It is her Divinity, then, that he sees, and rightly. But, wrongly, he draws certain one-sided conclusions. If she is so perfect, he argues (at least subconsciously), she can be nothing else than perfect; if she is so Divine she can be in no sense human. Her pontiffs must all be saints, her priests shining lights, her people stars in her firmament. If she is Divine, her policy must be unerring, her acts all gracious, her lightest movements inspired. There must be no brutality anywhere, no self-seeking, no ambition, no instability. How should there be, since she is Divine?
Such are his first instincts. And then, little by little, his disillusionment begins.
For, as he studies her record more deeply, he begins to encounter evidences of her Humanity. He reads history, and he discovers here and there a pontiff who but little in his moral character resembles Him Whose Vicar he is. He meets an apostate priest; he hears of some savagery committed in Christ’s name; he talks with a convert who has returned complacently to the City of Confusion; there is gleefully related to him the history of a family who has kept the faith all through the period of persecution and lost it in the era of toleration. And he is shaken and dismayed. “How can these be in a Society that is Divine? I had trusted that it had been She who should have redeemed Israel; and now–!”
Another man approaches the record of Catholicism from the opposite direction. To him she is a human society and nothing more; and he finds, indeed, a thousand corroborations of his theory. He views her amazing success in the first ages of Christianity – the rapid propagation of her tenets and the growth of her influence – and sees behind these things nothing more than the fortunate circumstance of the existence of the Roman Empire. Or he notices the sudden and rapid rise of the power of the Roman pontiff and explains this by the happy chance that moved the centre of empire to the east and left in Rome an old prestige and an empty throne. He sees how the Church has profited by the divisions in Europe; how she has inherited the old Latin genius for law and order; and he finds in these things an explanation of her unity and of her claim to rule princes and kings. She is to him just human, and no more. There is not, at first sight, a phenomenon of her life for which he cannot find a human explanation. She is interesting, as a result of innumerable complicated forces; she is venerable, as the oldest coherent society in Europe; she has the advantage of Italian diplomacy; she has been shrewd, unweary, and persevering. But she is no more.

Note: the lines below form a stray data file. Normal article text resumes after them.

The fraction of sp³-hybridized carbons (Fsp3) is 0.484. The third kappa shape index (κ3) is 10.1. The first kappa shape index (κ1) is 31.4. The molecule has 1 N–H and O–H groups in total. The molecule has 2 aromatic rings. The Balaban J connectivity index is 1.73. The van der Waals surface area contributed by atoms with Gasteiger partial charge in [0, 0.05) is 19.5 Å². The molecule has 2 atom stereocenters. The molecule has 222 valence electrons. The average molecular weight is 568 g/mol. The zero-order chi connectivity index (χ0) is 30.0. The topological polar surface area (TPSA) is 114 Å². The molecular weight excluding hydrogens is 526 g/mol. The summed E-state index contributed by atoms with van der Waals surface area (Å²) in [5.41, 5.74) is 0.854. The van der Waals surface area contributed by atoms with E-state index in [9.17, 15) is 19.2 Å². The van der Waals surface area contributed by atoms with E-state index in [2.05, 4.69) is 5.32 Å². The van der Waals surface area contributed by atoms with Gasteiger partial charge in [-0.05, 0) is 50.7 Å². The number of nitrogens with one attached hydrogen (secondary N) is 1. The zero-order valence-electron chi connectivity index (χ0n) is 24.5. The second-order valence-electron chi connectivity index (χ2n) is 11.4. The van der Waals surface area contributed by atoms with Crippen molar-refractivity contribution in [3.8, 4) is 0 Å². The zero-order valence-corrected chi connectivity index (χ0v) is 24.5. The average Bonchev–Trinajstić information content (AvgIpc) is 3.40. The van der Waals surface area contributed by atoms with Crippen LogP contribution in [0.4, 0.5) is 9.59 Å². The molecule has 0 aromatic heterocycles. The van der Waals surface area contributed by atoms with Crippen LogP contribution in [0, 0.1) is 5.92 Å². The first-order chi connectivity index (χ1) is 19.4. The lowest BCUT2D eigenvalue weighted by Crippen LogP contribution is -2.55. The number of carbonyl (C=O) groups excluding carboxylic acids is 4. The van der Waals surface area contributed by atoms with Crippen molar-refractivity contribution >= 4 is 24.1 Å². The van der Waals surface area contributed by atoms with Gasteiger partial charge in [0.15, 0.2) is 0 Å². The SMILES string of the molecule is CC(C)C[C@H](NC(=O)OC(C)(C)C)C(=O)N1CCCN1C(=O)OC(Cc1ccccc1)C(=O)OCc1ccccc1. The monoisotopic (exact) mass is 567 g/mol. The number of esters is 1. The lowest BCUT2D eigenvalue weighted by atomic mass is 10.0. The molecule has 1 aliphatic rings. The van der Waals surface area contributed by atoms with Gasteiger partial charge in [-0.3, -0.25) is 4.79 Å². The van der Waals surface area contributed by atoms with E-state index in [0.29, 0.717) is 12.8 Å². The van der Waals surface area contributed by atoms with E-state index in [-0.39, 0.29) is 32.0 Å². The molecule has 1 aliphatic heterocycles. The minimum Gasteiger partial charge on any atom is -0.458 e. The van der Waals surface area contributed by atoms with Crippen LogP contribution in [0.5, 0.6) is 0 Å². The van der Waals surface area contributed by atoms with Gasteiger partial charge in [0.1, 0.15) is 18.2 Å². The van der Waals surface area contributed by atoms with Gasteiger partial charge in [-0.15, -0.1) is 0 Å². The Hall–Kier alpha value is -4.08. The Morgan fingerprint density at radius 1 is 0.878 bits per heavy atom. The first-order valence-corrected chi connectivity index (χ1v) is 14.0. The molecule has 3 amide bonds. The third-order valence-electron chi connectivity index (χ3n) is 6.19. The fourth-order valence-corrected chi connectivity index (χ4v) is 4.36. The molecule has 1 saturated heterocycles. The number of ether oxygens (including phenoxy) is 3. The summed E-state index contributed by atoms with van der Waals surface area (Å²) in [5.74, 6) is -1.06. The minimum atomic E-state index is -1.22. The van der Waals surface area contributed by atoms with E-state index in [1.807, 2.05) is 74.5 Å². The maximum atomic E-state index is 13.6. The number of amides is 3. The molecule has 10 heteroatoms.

And then, as he goes deeper, he begins to encounter phenomena which do not fall so easily under his compact little theories. If she is merely human, why do not the laws of all other human societies appear to affect her too? Why is it that she alone shows no incline towards dissolution
and decay? Why has not she too split up into the component parts of which she is welded? How is it that she has preserved a unity of which all earthly unities are but shadows? Or he meets with the phenomena of her sanctity and begins to perceive that the difference between the character she produces in her saints and the character of the noblest of those who do not submit to her is one of kind and not merely of degree. If she is merely mediaeval, how is it that she commands such allegiance as that which is paid to her in modern America? If she is merely European, how is it that she alone can deal with the Oriental on his own terms? If she is merely the result of temporal circumstances, how is it that her spiritual influence shows no sign of waning when the forces that helped to build her are dispersed?
His theory too, then, becomes less confident. If she is Human, why is she so evidently Divine? If she is Divine, whence comes her obvious Humanity? So, years ago men asked, If Christ be God, how could He be weary by the wayside and die upon the Cross? So, men ask now, If Christ be Man, how could He cast out devils and rise from the dead?
We come back, then, to the Catholic answer. Treat the Catholic Church as Divine only and you will stumble over her scandals, her failures, and her shortcomings. Treat her as Human only and you will be silenced by her miracles, her sanctity, and her eternal resurrections. – from Paradoxes of Catholicism (1913)